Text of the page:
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Chicago Fed: Could the Penny Be Worth Five Cents?

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Here’s a weird application of logic, brought to you by the Federal Reserve Bank of Chicago. It started when the cost of creating the U.S. penny went above one cent. The Mint (and therefore the government) is losing money for each of the millions of one-cent pieces it produces and puts into circulation each year. The chart shows how the intrinsic value of the metal within the penny, nickel, and dime have approached and even exceeded the face values of the coins, through 2000.

intrinsic value of coinsFrancois Velde, a senior economist at the Chicago Fed, suggests revaluing the penny at five cents. This might deter some who might hoard and melt pennies for the higher value of their intrinsic metal.

Here’s the full Chicago Fed Letter [pdf] from Velde describing his suggestion. The letter mentions some drawbacks, such as refitting vending machines to take pennies and attributing their new value. Think it’ll ever work?

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Updated February 10, 2011 and originally published January 24, 2007. If you enjoyed this article, subscribe to the RSS feed or receive daily emails. Follow @ConsumerismComm on Twitter and visit our Facebook page for more updates.

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Luke Landes is the founder of Consumerism Commentary. He has been blogging and writing for the internet since 1995 and has been building online communities since 1991. Find out more about Luke Landes and follow him on Twitter. View all articles by .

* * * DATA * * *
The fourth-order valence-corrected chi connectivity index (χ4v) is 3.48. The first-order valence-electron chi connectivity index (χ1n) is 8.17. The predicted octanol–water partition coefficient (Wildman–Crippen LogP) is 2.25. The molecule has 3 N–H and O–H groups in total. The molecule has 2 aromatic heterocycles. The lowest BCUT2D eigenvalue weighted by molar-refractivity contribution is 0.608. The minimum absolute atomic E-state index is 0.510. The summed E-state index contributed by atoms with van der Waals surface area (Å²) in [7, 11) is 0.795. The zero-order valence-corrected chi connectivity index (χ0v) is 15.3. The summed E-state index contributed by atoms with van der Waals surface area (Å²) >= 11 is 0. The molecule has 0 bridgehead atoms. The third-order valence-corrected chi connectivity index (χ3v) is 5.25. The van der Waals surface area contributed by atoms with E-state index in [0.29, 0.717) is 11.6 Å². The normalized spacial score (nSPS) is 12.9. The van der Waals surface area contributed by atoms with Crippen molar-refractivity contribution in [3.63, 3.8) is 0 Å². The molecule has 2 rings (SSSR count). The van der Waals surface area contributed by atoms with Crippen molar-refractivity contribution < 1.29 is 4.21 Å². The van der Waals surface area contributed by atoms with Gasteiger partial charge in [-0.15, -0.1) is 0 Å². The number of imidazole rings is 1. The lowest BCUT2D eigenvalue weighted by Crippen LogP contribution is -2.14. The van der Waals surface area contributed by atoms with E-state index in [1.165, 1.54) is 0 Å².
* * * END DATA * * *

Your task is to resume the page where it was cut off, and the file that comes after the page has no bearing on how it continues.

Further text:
{ 5 comments… read them below or add one }

avatar Nick

I hope they do this so the value of my piggy bank quintuples!

Seriously, if this happened, wouldn’t there be a mad rush to grab pennies? And those already hoarding would earn three times more per penny than if they melted them down.

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avatar Luke Landes

Well it would discourage people from melting down pennies if they’re worth 5c each in coin form.

The Congress will likely do what they have done in the past — change the composition of the coin to contain less valuable metal, like steel. They’ve already made melting coins illegal, which they’ve done in the past around the time coins were rebased, according to the Fed letter.

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avatar Global Investor

It’s an interesting solution, but would create such a flux in the economy. How can you balance the effect on the penny versus the nickel?

I think they should stop making pennies, and keep the value the same.

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avatar Philip

I’ve read that thsiis Veldes attempt to protect the Nickel as well as the penny, but don’t see how. Regardless of the value of the penny adn the number fo five cent pieces in curculation, if the nickel is worth melted, people will melt. But if they do this to the penny…$1 million in pennies becomes $5 million, wow. Pennies are looking like a nice investment. %400 gain overnight aint bad.

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avatar Philip

Sorry about the 5 typos.

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